JAK2 and STAT3 have been extensively implicated in the development and progression of numerous cancers. STAT3 be also activated by EGFR, JAK2, and other TYKs activated by EGF, LIF, and other cytokines. STAT3 constitutively activats in 60% of primary malignant gliomas, and the extent of activation correlates with glioma grade.
Gliomas are the most common primary brain tumors. Both EGFR and EGFRvIII strongly promote gliomagenesis and are promising potential therapy targets. Mechanisms underlying GBM resistance to anti-EGFR therapy are not entirely clear. However, phosphatase and tensin homolog (PTEN) deficiency and deregulated phosphatidylinositol 3-kinase (PI3K) pathway activity may play an important role because they correlate with resistance to EGFR inhibitors.
A study from Kunyan He, et al. has discovered a small-molecule inhibitor, G5-7, that selectively blocked JAK2-mediated phosphorylation of EGFR on Tyr1068 by allosterically binding JAK2, and was more potent in suppressing the proliferation of U87MG/EGFRvIII cells than were canonical EGFR and JAK2 inhibitors. Furthermore, G5-7 reduced vascular endothelial growth factor (VEGF) secretion and angiogenesis in GBM.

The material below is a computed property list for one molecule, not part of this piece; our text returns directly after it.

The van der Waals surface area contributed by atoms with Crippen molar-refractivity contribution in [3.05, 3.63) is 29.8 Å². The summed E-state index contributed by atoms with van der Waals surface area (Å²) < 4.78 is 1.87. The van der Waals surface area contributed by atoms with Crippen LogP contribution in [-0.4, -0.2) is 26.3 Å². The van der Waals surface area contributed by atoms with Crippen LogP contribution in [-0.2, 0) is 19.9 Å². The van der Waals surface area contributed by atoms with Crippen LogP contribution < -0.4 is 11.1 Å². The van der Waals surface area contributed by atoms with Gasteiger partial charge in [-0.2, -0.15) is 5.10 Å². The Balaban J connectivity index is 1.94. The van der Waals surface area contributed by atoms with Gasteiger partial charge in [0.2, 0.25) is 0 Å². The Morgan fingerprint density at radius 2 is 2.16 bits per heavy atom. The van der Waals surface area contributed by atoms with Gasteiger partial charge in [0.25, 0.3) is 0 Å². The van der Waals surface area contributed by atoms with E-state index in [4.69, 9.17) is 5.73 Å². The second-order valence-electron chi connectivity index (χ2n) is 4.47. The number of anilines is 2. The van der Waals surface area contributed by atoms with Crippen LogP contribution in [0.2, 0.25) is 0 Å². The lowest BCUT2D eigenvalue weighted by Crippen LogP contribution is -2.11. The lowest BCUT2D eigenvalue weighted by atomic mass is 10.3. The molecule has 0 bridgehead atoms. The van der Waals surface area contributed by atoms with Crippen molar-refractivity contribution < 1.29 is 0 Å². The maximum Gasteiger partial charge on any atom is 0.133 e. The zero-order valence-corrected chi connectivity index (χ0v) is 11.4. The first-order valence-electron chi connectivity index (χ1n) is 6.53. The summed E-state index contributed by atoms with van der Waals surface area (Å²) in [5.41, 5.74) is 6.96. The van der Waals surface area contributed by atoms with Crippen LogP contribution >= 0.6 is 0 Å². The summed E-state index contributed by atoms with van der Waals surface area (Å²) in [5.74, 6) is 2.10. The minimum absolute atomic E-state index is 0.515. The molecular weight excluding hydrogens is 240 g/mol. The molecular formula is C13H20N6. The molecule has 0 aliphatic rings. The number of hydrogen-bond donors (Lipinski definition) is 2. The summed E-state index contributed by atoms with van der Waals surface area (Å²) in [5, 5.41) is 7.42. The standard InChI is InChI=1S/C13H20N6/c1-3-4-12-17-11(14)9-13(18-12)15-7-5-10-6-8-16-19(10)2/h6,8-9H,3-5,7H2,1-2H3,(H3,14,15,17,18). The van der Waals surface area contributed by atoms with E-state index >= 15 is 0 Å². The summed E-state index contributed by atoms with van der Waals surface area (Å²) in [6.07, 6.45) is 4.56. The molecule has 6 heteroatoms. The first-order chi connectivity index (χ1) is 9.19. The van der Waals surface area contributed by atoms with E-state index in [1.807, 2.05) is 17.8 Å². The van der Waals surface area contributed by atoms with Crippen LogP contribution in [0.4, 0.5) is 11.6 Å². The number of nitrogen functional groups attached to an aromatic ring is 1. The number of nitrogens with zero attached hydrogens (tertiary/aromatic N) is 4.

In vitro, G5-7 (0-5 μM) inhibits EGFR tyrosine phosphorylation and downstream mTOR signaling and arrests the cell cycle at the G2 phase. Also, it does not directly inhibit EGFR activation. Moreover, the compound (0-10 μM) comparably increases the abundance of markers (cleaved-PARP and caspase 3) of apoptosis in parental LN229 cells and U87MG/EGFRvIII cells. G5-7 interacts with full-length JAK2 and significantly inhibits EGFR Tyr1068 phosphorylation but had no effect on EGFR Tyr1045 phosphorylation. Especially, G5-7 downregulates the downstream signaling of JAK by mTOR.
In vivo, G5-7 (10 and 50 mg/kg, oral gavage, 5- to 6-week-old female nude mice) decreases VEGF secretion and exerts a potent antiangiogenic effect.